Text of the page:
File picture: Siyabulela Duda/GCIS

PARLIAMENT - The contentious Traditional Courts Bill was adopted by the National Assembly on Tuesday after House chairperson Grace Boroto retroactively cast her vote to create a quorum.

The outcome of the vote on the bill was 195 in favour and five against. Boroto said that the house needed 201 votes to be cast for the outcome to be valid, and that the measure would therefore stand over.

After deputy Justice Minister John Jeffries pointed out that she was a member of the chamber and had not voted, Boroto declared that she voted in the affirmative and therefore the bill had in fact passed. 

It drew angry protest from the Democratic Alliance (DA), with the party's Natasha Mazzone pointed out that according to the rules the presiding officer could not add her vote retroactively.

Empty seats in the chamber appeared to attest to a wish by the opposition to prevent the passage of the draft law.

Boroto responded that the DA was welcome to challenge her decision through formal channels but that for the moment it stood.

Jeffries conceded that the heavily contested bill would not be passed in its current form by the National Council of Provinces (NCOP).

At issue, in particular, is lawmakers' decision not to include a so-called opt-out clause which will give residents in traditional areas the right to decide not to subject themselves to traditional courts.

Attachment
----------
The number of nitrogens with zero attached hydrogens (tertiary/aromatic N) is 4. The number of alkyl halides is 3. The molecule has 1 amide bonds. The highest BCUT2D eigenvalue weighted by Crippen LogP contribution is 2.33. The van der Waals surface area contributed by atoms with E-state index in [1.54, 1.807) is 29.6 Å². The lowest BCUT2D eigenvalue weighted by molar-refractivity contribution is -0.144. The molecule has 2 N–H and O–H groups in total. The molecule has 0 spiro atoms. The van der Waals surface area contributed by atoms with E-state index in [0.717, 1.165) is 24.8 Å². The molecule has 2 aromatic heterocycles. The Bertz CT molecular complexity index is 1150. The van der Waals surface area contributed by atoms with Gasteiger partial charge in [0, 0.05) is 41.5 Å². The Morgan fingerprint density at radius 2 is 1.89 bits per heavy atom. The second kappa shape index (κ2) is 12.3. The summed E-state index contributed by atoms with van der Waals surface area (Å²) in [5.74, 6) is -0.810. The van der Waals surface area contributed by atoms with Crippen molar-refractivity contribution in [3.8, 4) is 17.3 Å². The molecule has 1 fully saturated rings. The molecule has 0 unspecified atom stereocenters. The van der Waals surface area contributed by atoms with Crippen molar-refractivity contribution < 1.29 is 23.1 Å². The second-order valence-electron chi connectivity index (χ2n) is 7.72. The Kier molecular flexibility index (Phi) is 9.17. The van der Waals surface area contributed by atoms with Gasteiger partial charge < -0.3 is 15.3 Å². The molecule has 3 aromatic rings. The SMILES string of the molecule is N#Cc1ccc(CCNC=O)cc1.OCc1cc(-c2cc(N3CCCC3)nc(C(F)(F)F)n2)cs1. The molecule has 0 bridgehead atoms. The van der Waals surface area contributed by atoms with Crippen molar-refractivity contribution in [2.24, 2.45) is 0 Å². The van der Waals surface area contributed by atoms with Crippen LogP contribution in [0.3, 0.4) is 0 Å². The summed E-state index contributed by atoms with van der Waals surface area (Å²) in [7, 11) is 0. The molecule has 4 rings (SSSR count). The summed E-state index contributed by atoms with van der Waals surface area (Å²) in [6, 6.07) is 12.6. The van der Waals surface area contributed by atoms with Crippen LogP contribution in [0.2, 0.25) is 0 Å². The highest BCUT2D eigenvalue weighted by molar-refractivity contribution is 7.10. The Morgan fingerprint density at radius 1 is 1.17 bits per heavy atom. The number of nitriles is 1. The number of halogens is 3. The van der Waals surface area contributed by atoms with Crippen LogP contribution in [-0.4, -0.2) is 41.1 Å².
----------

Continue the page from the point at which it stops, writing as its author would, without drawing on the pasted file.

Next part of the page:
DA MP Glynnis Breytenbach argued that the bill was patently unconstitutional and consigned women in these areas to second class citizens subject to a regressive, patriarchal system.

Her colleague Werner Horn said it was nothing more than an election ploy to push through a bill that would not make it onto the statute books.

Jeffries, however, said the bill had to be passed "because we need to make some progress".

He said it should be left to the NCOP to make changes after the May elections. "Once it is revived in the sixth parliament it can be revised in the second house," he said.

The deputy minister said the issue of the opt-out clause may have to be settled by the Constitutional Court but that this could only be done once the bill had been adopted by the legislature.

He added that the opposition did not respect traditional custom. "DA has shown their contempt for people living in traditional areas."

There are about 18 million people living in traditional areas and the opt-out clause was designed to ensure that their constitutional rights are not infringed. 

The bill has been years in the making and seeks to carve out a constitutional role for traditional leaders.

African News Agency (ANA)